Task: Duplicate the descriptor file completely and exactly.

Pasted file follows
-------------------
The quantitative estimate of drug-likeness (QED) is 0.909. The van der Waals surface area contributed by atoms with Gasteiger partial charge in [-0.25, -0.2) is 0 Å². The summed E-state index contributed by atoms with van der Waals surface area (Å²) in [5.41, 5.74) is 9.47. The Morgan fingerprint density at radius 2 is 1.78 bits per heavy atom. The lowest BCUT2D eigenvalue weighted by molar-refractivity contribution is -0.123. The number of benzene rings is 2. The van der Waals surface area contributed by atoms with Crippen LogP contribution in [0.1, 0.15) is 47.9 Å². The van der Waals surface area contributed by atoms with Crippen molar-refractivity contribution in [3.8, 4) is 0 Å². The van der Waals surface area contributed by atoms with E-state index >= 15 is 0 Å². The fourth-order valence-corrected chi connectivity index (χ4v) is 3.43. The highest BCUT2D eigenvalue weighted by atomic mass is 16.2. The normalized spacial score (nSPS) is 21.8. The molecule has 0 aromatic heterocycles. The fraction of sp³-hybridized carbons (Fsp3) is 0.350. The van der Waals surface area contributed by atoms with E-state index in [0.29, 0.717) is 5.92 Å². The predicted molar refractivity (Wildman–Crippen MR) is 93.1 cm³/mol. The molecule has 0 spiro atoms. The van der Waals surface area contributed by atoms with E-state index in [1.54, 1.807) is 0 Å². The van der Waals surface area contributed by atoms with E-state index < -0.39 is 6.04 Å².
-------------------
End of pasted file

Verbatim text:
The quantitative estimate of drug-likeness (QED) is 0.909. The van der Waals surface area contributed by atoms with Gasteiger partial charge in [-0.25, -0.2) is 0 Å². The summed E-state index contributed by atoms with van der Waals surface area (Å²) in [5.41, 5.74) is 9.47. The Morgan fingerprint density at radius 2 is 1.78 bits per heavy atom. The lowest BCUT2D eigenvalue weighted by molar-refractivity contribution is -0.123. The number of benzene rings is 2. The van der Waals surface area contributed by atoms with Crippen LogP contribution in [0.1, 0.15) is 47.9 Å². The van der Waals surface area contributed by atoms with Crippen molar-refractivity contribution in [3.8, 4) is 0 Å². The van der Waals surface area contributed by atoms with E-state index >= 15 is 0 Å². The fourth-order valence-corrected chi connectivity index (χ4v) is 3.43. The highest BCUT2D eigenvalue weighted by atomic mass is 16.2. The normalized spacial score (nSPS) is 21.8. The molecule has 0 aromatic heterocycles. The fraction of sp³-hybridized carbons (Fsp3) is 0.350. The van der Waals surface area contributed by atoms with E-state index in [0.29, 0.717) is 5.92 Å². The predicted molar refractivity (Wildman–Crippen MR) is 93.1 cm³/mol. The molecule has 0 spiro atoms. The van der Waals surface area contributed by atoms with E-state index in [1.54, 1.807) is 0 Å². The van der Waals surface area contributed by atoms with E-state index < -0.39 is 6.04 Å².